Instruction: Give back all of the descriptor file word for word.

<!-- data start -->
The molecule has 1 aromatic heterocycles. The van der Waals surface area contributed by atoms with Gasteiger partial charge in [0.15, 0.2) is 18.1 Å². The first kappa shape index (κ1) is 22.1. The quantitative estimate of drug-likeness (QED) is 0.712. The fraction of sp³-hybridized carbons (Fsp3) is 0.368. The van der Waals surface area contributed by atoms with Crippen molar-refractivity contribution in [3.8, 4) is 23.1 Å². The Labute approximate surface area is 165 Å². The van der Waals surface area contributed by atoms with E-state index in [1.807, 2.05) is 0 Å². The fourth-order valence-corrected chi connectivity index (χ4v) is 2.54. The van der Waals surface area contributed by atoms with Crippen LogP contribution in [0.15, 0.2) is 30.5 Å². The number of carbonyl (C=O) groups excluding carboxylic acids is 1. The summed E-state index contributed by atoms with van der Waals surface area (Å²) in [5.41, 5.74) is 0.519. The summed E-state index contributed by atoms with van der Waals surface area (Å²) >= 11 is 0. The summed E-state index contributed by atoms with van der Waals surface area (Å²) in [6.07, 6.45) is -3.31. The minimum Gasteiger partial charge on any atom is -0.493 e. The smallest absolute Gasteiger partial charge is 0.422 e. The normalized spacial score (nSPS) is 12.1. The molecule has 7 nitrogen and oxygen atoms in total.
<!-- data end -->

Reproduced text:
The molecule has 1 aromatic heterocycles. The van der Waals surface area contributed by atoms with Gasteiger partial charge in [0.15, 0.2) is 18.1 Å². The first kappa shape index (κ1) is 22.1. The quantitative estimate of drug-likeness (QED) is 0.712. The fraction of sp³-hybridized carbons (Fsp3) is 0.368. The van der Waals surface area contributed by atoms with Crippen molar-refractivity contribution in [3.8, 4) is 23.1 Å². The Labute approximate surface area is 165 Å². The van der Waals surface area contributed by atoms with E-state index in [1.807, 2.05) is 0 Å². The fourth-order valence-corrected chi connectivity index (χ4v) is 2.54. The van der Waals surface area contributed by atoms with Crippen LogP contribution in [0.15, 0.2) is 30.5 Å². The number of carbonyl (C=O) groups excluding carboxylic acids is 1. The summed E-state index contributed by atoms with van der Waals surface area (Å²) in [5.41, 5.74) is 0.519. The summed E-state index contributed by atoms with van der Waals surface area (Å²) >= 11 is 0. The summed E-state index contributed by atoms with van der Waals surface area (Å²) in [6.07, 6.45) is -3.31. The minimum Gasteiger partial charge on any atom is -0.493 e. The smallest absolute Gasteiger partial charge is 0.422 e. The normalized spacial score (nSPS) is 12.1. The molecule has 7 nitrogen and oxygen atoms in total.